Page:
In the play,
The Crucible by Arthur Miller, the Puritans are very religious people who believe the sole purpose of government was to enforce God’s law. Their immense “faith” blinded them throughout the course of the Salem Witch Trials. This faith soon turned into fear as many of the highstanding people of the village were accused and sentenced to death by hanging. In
faith and fear relate very closely with the decisions that were made and the outcome of the Salem Witch
The definition of faith is having complete trust or confidence in something or somebody. This insignificant, five letter word shaped the culture and life of the Puritan people. To them, faith wasn’t just a five letter word, it is a necessity. They put all their faith in God and look to him for every answer.
In Act Two of
, sweet Rebecca Nurse is accused of witchcraft. Her faith and belief that
God damns all liars keeps her from confessing; which leads to her hanging for a reason not worth her life (240). Rebecca Nurse is one of the few that chose to keep her faith, and not tell a lie to save her life and keep the ridiculous belief of witchcraft from growing. This faith, or lack there of, soon translated to the fear for the lives of many of the villages powerful people.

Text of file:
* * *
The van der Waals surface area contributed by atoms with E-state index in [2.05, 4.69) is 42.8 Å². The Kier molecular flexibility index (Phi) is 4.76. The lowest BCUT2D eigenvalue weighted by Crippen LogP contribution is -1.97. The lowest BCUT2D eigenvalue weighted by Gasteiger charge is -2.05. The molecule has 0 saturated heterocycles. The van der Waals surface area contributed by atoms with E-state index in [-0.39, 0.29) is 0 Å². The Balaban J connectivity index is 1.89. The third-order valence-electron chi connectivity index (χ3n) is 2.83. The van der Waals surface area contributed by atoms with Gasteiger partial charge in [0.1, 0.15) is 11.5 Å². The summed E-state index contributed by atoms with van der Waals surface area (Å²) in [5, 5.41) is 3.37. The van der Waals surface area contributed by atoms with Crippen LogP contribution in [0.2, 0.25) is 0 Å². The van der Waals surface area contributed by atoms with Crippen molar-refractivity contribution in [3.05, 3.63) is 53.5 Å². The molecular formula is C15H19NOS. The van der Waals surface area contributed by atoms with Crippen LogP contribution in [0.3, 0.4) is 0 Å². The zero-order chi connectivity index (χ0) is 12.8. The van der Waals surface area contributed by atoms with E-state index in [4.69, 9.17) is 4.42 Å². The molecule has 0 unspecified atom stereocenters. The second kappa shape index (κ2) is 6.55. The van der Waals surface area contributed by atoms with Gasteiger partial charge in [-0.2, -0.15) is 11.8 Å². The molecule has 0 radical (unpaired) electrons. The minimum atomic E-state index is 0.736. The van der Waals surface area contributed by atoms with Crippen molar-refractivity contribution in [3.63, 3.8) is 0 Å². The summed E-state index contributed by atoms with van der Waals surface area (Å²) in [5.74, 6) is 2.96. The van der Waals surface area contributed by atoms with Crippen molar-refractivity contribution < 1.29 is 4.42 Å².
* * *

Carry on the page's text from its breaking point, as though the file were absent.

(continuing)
The emotion of fear was greatly associated with the faith of the just Puritan people. Many of the first people accused were homeless elderly woman who were not very visually appealing. The villagers were fine with their accusations and convictions and went on with their lives. As the number of indicted people of either moderate to high standing increased; the fear of being accused therefore grew. In Act Three of
, Giles Corey accuses Thomas Putnam of, “…killing his neighbors for their land!” (214). After being asked who gave him this information, Giles Corey responds by saying, “You know well why not! He’ll lay in jail if I give his